During his four-plus years of production he used Fords, Mercurys, Lincolns, Chryslers, Oldsmobiles, Pontiacs, Buicks, and Cadillacs. It is Wasinger’s opinion that Oldsmobile worked best due to the original cars power-to-weight ratios. No mechanical changes were made to engine, cooling system, transmissions, front end, or brakes on any of the cars — only the frame and rear springs were modified.
Original prices ran from $4800 to $7200 depending on equipment requested. Some at the higher end included showers, refrigerators, and air conditioning. The base cost for Wasinger to manufacture a House Car in the mid-’60s was $2200. Generally he produced one unit every three to four weeks.
Wasinger never used advertising of any type other than word-of-mouth. There never were any brochures or printed material other than his business card. It never was his intention to expand the business — he was happy to make a living with just himself and his wife working on each car. As the years passed, the cost of parts increased, but the marketplace did not want to pay more for the completed product, so production was terminated.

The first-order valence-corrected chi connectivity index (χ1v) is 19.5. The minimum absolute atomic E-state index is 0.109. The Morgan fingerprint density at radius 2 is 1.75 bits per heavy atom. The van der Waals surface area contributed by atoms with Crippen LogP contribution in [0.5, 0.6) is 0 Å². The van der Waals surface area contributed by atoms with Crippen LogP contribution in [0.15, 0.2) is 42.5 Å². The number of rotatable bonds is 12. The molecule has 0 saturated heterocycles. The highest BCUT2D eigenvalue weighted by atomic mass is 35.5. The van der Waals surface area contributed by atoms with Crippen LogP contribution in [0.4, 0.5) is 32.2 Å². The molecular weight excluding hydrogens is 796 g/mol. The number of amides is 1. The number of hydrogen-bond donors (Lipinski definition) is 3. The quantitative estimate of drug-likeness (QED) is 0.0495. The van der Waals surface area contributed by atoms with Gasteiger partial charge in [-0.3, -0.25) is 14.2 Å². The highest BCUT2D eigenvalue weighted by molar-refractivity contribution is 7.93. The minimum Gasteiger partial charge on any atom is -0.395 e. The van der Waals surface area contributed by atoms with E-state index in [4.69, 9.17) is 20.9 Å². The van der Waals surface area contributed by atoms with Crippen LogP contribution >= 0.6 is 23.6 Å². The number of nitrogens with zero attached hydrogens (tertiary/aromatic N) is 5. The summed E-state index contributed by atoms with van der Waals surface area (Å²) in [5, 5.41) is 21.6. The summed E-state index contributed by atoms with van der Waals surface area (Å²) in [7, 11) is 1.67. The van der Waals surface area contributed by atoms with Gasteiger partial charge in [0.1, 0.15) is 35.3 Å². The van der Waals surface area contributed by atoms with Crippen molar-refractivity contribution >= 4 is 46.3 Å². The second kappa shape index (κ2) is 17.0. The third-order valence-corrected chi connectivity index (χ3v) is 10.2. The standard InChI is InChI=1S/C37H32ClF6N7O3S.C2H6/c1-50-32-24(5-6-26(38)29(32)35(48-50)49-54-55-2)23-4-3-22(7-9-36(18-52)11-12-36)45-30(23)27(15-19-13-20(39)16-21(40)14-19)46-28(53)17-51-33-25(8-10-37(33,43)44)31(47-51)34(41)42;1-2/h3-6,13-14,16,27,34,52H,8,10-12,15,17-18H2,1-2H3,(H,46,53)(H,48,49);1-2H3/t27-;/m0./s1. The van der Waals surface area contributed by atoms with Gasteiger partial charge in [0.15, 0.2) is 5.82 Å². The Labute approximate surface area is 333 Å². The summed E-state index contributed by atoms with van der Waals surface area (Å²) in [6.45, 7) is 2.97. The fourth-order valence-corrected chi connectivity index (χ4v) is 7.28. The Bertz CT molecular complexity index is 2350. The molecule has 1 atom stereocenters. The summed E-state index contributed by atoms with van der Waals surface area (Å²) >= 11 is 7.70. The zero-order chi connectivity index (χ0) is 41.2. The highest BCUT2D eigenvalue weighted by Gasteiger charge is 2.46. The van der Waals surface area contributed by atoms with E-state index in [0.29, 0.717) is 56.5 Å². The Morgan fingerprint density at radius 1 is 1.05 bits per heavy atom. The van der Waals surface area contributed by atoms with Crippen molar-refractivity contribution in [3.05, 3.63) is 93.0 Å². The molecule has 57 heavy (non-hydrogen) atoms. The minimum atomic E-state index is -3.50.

Wasinger believes that many of the cars are still in use, however, he has heard little from owners over the years.
Wasinger still has the original House Car he built for himself, and he uses it regularly, including a recent trip to Las Vegas. It runs and functions well, and still generates a great deal of questions, and double takes.
One of the early units (he recalls it was a Buick) was taken directly to Alaska for an extensive trip. Upon returning to Denver the owner had to replace the windshield due to many miles of unfinished roads. The owner was concerned about the strength of the welds in the chassis and the effects of so much jarring. When the car was placed on a hoist and inspected, the frame showed no duress.